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Monarchs Considered for Endangered Species Status January 23, 2015
Monarch on milkweed
“The (monarch) loss is so staggering that in human-population terms it would be like losing every living person in the United States except those in Florida and Ohio.” — Tierra Curry, senior scientist at the Center for Biological Diversity.
A plunge in the number of monarch butterflies across North America may lead to the insects being offered protection under the U.S. Endangered Species Act.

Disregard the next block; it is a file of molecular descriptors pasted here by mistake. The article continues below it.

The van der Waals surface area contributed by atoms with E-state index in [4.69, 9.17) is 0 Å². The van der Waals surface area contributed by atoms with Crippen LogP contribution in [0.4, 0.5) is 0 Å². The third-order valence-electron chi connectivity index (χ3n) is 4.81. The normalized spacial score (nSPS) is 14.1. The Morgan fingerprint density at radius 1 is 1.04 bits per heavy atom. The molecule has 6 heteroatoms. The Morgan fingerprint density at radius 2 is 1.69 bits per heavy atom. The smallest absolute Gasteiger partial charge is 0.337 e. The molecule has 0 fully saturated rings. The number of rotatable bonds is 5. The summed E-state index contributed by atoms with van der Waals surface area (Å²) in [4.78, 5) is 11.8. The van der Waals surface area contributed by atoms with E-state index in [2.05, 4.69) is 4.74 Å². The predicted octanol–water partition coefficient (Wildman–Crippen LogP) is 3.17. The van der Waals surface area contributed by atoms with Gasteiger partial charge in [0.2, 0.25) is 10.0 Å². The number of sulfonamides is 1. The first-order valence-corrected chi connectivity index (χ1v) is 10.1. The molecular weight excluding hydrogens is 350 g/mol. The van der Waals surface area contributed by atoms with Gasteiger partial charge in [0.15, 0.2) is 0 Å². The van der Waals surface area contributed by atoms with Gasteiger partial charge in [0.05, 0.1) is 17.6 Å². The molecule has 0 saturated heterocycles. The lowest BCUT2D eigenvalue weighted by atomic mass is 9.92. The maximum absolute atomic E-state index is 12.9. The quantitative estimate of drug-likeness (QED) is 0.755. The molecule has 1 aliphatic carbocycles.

The population of the long-haul migrators has dropped as much as 90 percent during the past two decades, and conservationists say the destruction of milkweed is the main factor behind the decline.

Monarchs need the plant both to feed and to reproduce. But the widespread use of the Monsanto herbicide Roundup in agriculture has nearly wiped out the once abundant plant.

The U.S. Fish and Wildlife Service says it will begin a review of vulnerable species in response to a petition that calls for stronger protections for the monarchs.

Experts say nearly 1 billion monarchs migrated to Mexico in 1996 compared to slightly fewer than 35 million last year.

Photo: File